“Overall, the testers have helped a lot,” he said. “We’re very receptive to feedback. Probably over half of the options in the game are things that people asked for. We also recently got some complaints about the translations, so I opened up our language database to them, and those user fixed it themselves, which is a huge help.”

The offset calibration is one of the hot topics being addressed by the developers as he noted the players who typically sign up for a rhythm game beta are the top 10 percent of players in ability. Yockey said feedback has led to the arcade-authentic rolls being changed to holds in the mobile version, and hitboxes are another factor being continually toiled with.

“The bracketing issue is tough because that was originally in, but no matter how I tweaked it, it was just obnoxious and would cause me to hit notes by accident,” Yockey said. “The hitboxes are still there for it, and I could turn it on, but then I’d have to add an option to the menu for it, which is a process, and I feel like I’d only be proving a point. The problem with giving people esoteric options like that, is people inevitably turn it on by accident, not realize the problem, then get frustrated and quit. Still, since we’re in beta, I’ll likely add it back in for testing in a wider group.”

The goal is to get it working on everything

While having very skilled players in the beta is a blessing for combing over the fine details of elements such as offset and multiplayer, Yockey said these players do tend to overlook the more basic difficulties and features of the game.

“My fear is there’s underlying issues with beginner mode and other things beta users wouldn’t normally care about,” he said. “Someone did report a big percentage error on beginner, though, and we fixed it quickly.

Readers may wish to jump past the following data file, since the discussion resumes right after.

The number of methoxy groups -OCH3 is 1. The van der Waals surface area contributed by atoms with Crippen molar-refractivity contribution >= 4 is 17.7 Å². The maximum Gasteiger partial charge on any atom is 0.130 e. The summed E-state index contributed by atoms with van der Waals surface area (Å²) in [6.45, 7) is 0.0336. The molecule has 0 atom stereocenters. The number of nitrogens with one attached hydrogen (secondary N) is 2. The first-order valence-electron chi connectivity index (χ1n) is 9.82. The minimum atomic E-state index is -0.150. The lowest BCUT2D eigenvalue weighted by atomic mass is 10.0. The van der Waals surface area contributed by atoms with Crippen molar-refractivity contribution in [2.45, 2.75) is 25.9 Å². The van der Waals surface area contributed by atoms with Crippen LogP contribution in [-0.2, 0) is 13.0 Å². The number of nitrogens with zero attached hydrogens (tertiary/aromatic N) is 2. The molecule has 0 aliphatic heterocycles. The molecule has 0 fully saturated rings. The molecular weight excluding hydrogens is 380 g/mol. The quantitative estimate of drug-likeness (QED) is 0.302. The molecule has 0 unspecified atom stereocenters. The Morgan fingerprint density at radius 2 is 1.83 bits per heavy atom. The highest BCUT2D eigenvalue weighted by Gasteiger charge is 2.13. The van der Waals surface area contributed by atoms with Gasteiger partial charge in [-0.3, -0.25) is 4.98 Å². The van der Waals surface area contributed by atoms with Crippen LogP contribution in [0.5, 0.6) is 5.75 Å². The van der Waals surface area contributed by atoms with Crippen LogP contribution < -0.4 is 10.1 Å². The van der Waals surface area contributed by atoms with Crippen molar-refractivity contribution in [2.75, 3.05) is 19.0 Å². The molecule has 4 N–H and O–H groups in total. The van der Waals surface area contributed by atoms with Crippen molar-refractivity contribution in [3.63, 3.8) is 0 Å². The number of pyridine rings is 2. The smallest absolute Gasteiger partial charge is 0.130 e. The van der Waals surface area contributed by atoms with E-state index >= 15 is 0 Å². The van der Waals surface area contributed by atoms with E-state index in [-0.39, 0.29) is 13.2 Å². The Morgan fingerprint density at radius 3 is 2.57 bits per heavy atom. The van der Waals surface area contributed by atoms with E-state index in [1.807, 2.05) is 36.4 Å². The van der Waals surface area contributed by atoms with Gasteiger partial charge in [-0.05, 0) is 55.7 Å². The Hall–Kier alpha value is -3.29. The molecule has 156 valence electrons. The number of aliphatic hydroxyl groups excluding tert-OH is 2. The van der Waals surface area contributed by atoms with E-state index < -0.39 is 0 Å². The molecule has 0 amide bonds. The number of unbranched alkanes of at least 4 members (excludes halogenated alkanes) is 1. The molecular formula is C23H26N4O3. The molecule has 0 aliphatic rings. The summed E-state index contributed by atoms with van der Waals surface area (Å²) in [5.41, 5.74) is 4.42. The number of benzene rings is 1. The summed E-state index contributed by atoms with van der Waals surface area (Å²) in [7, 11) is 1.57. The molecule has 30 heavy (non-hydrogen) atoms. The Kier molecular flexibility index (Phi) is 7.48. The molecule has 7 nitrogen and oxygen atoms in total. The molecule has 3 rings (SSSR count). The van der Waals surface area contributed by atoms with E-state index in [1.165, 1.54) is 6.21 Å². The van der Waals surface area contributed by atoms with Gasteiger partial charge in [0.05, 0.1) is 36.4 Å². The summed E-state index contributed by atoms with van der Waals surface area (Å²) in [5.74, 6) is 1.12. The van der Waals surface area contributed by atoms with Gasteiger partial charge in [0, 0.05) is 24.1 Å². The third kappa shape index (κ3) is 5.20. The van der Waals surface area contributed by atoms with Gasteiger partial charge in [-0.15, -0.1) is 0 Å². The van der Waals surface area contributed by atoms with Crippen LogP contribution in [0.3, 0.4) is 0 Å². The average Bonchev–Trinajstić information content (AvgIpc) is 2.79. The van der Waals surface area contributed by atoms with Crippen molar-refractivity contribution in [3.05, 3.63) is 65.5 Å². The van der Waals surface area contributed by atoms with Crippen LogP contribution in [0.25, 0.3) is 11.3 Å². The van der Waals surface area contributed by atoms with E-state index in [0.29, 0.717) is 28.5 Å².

“We fall victim to it a lot, too,” Yockey continued. “Usually when we find a bug in the arcade version, it has to do with lower difficulties. There are some problems unique to music games that are really hard to program for, as well. Offsets are again a big example – I’m probably the only person on the dev team that is qualified to give an opinion on it, but I’m the weaker of our two programmers. So stuff like multiplayer sync can be fixed easily by our better programmer, but the calibration wizard is really hard to get right because I’m the one that has to make it work.”

Optimization is also is a very large focus for the project.

“The goal is to get it working on everything,” Yockey said. “So, hopefully, we can optimize it to work on underpowered devices. Right now we’ve been focusing on issues related to our servers and our multiplayer engine, since we recently had to migrate all of our netcode to another API.”

Yockey said the beta is expected to continue until the team is able to fix the major bugs that would affect a general audience.

“I really dislike when companies release games they know are bugged, so we’re not going to do that,” he said. “It’s honestly hard as a dev to not release when I get lots of messages begging me to release it. That pressure has caused us to release stuff a little too early in the past, so I don’t want to repeat that mistake and give people something that could disappoint them.”

A professional writer who has been involved in video games writing for nearly a decade. From handwritten fanzines as a kid to growing up and writing for a number of online sources, I have at least slightly dabbled into nearly every aspect of independent video gaming. Rhythm and fighting games are my jam, and I use my free time to organize events that promote positive gaming.